The next alternative was to add functions to Unsafe[Mutable]Pointer which
covered the identified pointer arithmetic cases. This alternative was
rejected because it either would have required us to imagine every use-case
of pointer arithmetic and write functions for them, which is an impossible
task, or it would have required adding a full suite of arithmetic and
bitwise operators to Unsafe[Mutable]Pointer. Because some of these
operations are defined only on signed integers, and others on unsigned, it
would have required splitting Unsafe[Mutable]Pointer into signed and
unsigned variants, which would have complicated things for users who did
not need to do pointer arithmetic. Additionally, the implementations of
these operations would have probably converted the pointers to integers,
perform a single operation, and then convert them back. When chaining
operations, this would create a lot of unnecessary conversions.

The last alternative was to forgo these initializers and force users to
write all their complicated pointer code in C. This alternative was
rejected because it makes Swift less useful as a systems programming

On Wed, Dec 9, 2015 at 1:55 PM, Dmitri Gribenko via swift-evolution <
swift-evolution at swift.org> wrote:

> On Wed, Dec 9, 2015 at 1:15 PM, Brent Royal-Gordon via swift-evolution
> <swift-evolution at swift.org> wrote:
> >> On the off chance you're trying to do loads from unaligned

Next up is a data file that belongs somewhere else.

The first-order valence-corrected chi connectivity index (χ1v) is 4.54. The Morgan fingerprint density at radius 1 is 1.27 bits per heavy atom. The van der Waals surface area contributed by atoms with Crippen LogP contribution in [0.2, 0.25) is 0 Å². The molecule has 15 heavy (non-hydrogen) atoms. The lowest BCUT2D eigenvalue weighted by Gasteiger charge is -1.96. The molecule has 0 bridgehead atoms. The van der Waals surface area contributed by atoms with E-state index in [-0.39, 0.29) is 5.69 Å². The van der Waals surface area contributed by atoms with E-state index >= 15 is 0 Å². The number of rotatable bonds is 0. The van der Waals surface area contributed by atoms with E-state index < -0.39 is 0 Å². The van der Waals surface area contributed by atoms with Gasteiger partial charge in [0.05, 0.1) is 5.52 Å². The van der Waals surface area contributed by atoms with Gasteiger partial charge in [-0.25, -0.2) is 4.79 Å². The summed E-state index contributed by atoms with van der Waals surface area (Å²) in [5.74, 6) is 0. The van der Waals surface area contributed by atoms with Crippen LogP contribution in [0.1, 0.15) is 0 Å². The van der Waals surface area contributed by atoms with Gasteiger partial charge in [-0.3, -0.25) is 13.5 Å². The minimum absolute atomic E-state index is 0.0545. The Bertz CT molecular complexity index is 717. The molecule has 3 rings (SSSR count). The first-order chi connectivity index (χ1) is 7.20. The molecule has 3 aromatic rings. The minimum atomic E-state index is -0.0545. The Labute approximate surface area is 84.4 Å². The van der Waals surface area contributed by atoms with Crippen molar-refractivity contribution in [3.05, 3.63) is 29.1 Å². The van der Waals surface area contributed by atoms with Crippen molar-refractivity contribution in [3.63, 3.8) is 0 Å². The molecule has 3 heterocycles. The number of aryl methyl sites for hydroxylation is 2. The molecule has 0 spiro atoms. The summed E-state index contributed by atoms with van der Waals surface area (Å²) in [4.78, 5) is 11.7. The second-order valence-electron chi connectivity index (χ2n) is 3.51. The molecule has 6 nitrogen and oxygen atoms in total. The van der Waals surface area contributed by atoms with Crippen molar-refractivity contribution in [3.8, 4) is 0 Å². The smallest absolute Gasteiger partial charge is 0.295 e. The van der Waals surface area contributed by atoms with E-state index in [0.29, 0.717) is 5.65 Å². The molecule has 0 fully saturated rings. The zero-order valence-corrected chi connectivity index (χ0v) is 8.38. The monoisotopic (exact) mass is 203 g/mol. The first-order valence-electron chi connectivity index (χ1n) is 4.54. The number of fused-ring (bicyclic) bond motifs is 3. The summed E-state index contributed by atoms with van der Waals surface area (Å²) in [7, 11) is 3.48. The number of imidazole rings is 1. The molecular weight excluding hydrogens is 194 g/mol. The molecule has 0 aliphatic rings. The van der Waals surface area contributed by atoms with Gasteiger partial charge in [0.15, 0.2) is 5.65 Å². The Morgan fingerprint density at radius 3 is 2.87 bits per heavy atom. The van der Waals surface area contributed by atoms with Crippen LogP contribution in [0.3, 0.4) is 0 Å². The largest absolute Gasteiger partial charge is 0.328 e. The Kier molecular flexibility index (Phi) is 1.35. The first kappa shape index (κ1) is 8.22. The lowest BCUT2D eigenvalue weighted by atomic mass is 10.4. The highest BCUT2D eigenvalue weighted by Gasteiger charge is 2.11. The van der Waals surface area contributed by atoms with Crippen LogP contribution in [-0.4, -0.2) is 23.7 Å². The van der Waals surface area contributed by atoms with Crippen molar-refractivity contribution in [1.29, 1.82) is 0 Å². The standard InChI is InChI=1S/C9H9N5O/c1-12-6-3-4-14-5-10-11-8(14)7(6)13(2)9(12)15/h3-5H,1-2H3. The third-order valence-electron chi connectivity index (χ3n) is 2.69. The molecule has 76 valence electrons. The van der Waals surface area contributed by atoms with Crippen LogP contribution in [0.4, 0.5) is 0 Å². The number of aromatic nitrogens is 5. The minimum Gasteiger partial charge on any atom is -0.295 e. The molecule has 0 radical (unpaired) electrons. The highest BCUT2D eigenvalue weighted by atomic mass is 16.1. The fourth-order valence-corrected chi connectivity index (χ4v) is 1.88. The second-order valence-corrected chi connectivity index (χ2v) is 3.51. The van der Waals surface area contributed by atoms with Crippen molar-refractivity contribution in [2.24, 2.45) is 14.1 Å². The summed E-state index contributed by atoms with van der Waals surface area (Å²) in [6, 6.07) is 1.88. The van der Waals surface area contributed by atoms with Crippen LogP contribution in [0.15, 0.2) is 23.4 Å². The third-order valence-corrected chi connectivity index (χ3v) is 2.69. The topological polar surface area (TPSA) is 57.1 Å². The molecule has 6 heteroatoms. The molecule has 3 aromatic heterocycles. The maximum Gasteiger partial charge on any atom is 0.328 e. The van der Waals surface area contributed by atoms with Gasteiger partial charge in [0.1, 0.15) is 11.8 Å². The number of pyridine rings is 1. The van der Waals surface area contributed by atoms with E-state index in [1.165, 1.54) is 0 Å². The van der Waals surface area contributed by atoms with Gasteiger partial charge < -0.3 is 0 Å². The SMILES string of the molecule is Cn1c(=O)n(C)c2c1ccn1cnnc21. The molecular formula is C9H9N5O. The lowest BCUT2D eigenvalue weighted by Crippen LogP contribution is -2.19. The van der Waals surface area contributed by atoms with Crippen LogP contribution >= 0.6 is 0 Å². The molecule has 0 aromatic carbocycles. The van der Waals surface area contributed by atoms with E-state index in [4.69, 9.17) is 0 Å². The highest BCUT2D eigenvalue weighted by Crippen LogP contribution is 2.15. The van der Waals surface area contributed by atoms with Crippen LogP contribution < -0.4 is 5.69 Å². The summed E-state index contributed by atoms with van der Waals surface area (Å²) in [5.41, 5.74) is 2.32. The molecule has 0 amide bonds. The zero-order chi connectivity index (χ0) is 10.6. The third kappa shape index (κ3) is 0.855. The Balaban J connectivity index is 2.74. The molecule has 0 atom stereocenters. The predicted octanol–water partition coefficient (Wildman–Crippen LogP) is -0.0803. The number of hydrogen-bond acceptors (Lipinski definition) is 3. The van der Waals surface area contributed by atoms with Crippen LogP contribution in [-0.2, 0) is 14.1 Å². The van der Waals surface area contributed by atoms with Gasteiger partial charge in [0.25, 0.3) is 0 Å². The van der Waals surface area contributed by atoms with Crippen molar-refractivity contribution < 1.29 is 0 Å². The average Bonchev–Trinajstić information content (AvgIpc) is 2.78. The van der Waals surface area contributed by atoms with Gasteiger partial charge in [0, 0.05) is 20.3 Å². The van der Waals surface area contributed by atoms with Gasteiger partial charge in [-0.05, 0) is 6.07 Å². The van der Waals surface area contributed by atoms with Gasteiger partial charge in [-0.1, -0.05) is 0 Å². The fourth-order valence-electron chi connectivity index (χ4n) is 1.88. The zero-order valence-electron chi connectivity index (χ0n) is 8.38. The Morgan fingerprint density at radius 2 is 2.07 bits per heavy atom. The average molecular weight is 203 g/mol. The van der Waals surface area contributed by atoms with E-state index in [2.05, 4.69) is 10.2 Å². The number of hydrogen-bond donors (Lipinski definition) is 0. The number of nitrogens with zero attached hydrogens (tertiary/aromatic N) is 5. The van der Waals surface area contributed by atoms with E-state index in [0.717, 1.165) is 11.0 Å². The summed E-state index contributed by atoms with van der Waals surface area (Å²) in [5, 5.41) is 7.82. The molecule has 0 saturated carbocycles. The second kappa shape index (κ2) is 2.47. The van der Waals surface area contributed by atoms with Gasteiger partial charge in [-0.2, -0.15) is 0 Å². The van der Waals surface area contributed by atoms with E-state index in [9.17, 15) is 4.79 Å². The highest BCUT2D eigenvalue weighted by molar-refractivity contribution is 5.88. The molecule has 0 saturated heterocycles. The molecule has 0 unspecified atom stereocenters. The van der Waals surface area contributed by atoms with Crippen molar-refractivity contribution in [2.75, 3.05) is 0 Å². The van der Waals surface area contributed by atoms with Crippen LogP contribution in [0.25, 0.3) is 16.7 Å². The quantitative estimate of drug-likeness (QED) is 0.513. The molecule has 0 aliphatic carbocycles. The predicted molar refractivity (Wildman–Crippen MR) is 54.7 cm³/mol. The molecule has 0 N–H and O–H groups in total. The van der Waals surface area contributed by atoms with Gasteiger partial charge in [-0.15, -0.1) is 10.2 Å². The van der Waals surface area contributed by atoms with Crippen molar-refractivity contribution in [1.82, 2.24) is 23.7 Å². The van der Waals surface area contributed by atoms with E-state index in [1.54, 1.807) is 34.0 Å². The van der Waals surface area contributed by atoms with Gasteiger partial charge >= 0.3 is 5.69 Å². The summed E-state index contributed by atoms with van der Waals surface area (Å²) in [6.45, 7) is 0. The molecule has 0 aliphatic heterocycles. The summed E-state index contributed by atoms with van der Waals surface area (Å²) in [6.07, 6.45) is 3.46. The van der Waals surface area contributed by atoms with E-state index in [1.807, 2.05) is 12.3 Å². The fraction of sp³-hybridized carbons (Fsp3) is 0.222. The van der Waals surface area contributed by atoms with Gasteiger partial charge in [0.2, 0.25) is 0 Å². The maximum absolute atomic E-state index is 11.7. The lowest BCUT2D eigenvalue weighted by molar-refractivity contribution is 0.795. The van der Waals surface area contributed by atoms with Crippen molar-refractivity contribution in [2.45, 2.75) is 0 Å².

> UnsafePointers, that's undefined in the current interface. You'll need to
> memcpy to well-aligned memory first.
> >
> > The buffer I’m accessing is UInt8, which I believe is always aligned,
> right?
> >
> > C:
> >
> >         typedef struct MIDIMetaEvent
> >         {
> >                 UInt8           metaEventType;
> >                 UInt8           unused1;
> >                 UInt8           unused2;
> >                 UInt8           unused3;
> >                 UInt32          dataLength;
> >                 UInt8           data[1];
> >         } MIDIMetaEvent;
> >
> > Swift:
> >
> >         public struct MIDIMetaEvent {
> >
> >             public var metaEventType: UInt8
> >             public var unused1: UInt8
> >             public var unused2: UInt8
> >             public var unused3: UInt8
> >             public var dataLength: UInt32
> >             public var data: (UInt8)
> >             public init()
> >             public init(metaEventType: UInt8, unused1: UInt8, unused2:
> UInt8, unused3: UInt8, dataLength: UInt32, data: (UInt8))
> >         }
> FWIW, this problem looks very much like one for which we did the
> CoreAudio overlay: stdlib/public/SDK/CoreAudio/CoreAudio.swift
> Dmitri
> --
> main(i,j){for(i=2;;i++){for(j=2;j<i;j++){if(!(i%j)){j=0;break;}}if
> (j){printf("%d\n",i);}}} /*Dmitri Gribenko <gribozavr at gmail.com>*/
> _______________________________________________
> swift-evolution mailing list
> swift-evolution at swift.org
> https://lists.swift.org/mailman/listinfo/swift-evolution